- COVID-19 case counts reached new highs in Quebec, Ontario, Manitoba, and British Columbia on Christmas Eve, prompting Nunavut to declare a state of emergency to prevent the virus from spreading.
On Christmas Eve, record-high COVID-19 case counts were reported in Quebec, Ontario, Manitoba, and British Columbia, and Nunavut ordered a full lockdown to prevent the virus from spreading further.
Health officials across the country warned that the latest figures are underestimating and foreshadowing what is to come and urged people to reconsider large holiday gatherings.
On Friday, Quebec reported just over 10,000 new daily infections, a new high compared to the 9,397 cases reported the day before.
There were 9,571 new cases in Ontario on Friday, up from 5,790 on Thursday.
In a Christmas message posted to Facebook, Quebec Premier Francois Legault wrote, “The Omicron variant is more contagious than anything seen since the start of the pandemic.”
He forewarned that there would be more difficult weeks ahead.
“Case numbers were expected to rise in the winter months due to the highly transmissible nature of the Omicron variant,” said Alexandra Hilkene, a spokeswoman for Health Minister Christine Elliott.
“We expect them to rise in the coming days and weeks, as other jurisdictions are experiencing similar increases in case rates per capita.”
Manitoba reported 742 daily cases, the highest number of cases reported so far in the pandemic.
According to Dr. Brent Roussin, the province’s chief public health officer, the count is likely an underestimate because the province’s testing system is at capacity, and there is a backlog of 10,000 tests.
Roussin told a news conference, “We’ve set a daily record, so Manitobans need to prepare.”
“It’s time to rethink your vacation plans. If you’re planning on going out, please reconsider… if you’re going to 3 or 4 gatherings this weekend, please limit yourself to just one.”
With eight active cases in various communities, Nunavut ordered a “circuit-breaker” lockdown, ending all indoor gatherings.
All non-essential businesses were required to close in the territory, and travel into and out of certain communities was limited to essential purposes only.
The order came a day after Iqaluit announced tighter restrictions after a case was confirmed in a person who had not left the city in over a month.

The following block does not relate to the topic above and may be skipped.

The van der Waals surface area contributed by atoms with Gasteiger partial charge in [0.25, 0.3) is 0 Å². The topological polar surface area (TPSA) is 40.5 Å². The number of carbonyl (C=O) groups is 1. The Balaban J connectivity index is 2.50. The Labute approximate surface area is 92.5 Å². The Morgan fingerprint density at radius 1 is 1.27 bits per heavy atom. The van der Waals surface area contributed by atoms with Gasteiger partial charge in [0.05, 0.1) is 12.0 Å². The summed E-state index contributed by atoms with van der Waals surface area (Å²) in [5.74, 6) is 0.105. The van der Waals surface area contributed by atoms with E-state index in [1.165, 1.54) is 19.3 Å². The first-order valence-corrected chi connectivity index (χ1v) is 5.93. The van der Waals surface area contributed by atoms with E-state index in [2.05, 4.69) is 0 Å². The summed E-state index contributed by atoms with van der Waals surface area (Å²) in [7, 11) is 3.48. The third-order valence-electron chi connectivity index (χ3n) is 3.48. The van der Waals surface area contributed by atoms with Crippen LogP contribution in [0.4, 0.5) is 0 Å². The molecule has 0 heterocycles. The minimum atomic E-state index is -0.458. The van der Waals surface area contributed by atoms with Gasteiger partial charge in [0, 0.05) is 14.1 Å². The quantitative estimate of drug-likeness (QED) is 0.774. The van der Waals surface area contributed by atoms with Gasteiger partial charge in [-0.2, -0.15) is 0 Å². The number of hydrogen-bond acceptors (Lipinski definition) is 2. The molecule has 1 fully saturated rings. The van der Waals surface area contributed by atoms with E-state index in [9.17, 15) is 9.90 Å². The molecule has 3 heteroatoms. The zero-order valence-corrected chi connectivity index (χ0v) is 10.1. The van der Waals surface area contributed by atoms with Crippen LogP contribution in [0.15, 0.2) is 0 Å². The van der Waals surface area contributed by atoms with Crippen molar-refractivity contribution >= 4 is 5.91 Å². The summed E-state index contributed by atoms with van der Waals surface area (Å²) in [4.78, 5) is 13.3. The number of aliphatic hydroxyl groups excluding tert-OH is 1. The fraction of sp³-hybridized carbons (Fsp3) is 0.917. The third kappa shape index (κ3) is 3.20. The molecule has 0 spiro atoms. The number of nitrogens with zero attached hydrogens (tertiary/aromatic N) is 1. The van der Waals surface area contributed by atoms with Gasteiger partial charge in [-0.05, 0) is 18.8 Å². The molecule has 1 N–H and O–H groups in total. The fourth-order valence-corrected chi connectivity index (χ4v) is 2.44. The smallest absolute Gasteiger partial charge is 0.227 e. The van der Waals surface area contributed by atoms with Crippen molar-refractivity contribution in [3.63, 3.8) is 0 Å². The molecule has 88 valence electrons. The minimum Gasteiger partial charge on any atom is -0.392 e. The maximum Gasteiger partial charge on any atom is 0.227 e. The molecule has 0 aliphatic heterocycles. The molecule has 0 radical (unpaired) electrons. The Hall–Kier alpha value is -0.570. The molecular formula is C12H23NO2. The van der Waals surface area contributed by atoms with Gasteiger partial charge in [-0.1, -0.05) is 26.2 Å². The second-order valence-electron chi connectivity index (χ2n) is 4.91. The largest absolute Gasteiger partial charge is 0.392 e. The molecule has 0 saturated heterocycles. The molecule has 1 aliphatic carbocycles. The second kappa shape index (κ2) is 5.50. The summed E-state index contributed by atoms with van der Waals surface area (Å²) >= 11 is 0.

“With the introduction of COVID-19 in multiple communities over the past week, we must move to the strictest public health restrictions across the entire territory,” said Dr. Michael Patterson, the chief public health officer.
“I recognize that this will make the holiday season more difficult for many people, but it is necessary for the health and safety of our communities and loved ones.”
Lori Idlout, a Nunavut MP, said she had tested positive for COVID-19 the day before and was undergoing isolation at her home in Iqaluit.
In a statement, she said, “I am double vaccinated, which is helping to keep my symptoms mild.”
‘I’m disclosing my diagnosis to remind people that the pandemic is still going on.’ Even though we are all sick of the pandemic, it is critical to get vaccinated and booster shots as soon as possible.”
The province of British Columbia reported 2,441 daily cases and 10,415 active cases. The new cases surpassed the previous high of 2,046 infections set on Thursday.
B.C. has also reached its COVID-19 testing capacity.
She advised residents not to get tested unless they had symptoms and to self-isolate if they suspected they had COVID-19.
“Omicron is unique,” she explained. “We’re in a different game, a different pandemic now,” she says.
Prime Minister Justin Trudeau urged Canadians to “keep showing up for one another” by following public health measures and encouraging friends and family members to get vaccinated in his annual Christmas message posted on Facebook.
Source: CTV News
Get Canada and Ontario’s top News, Market news, and other worldwide news only on Ontario Independent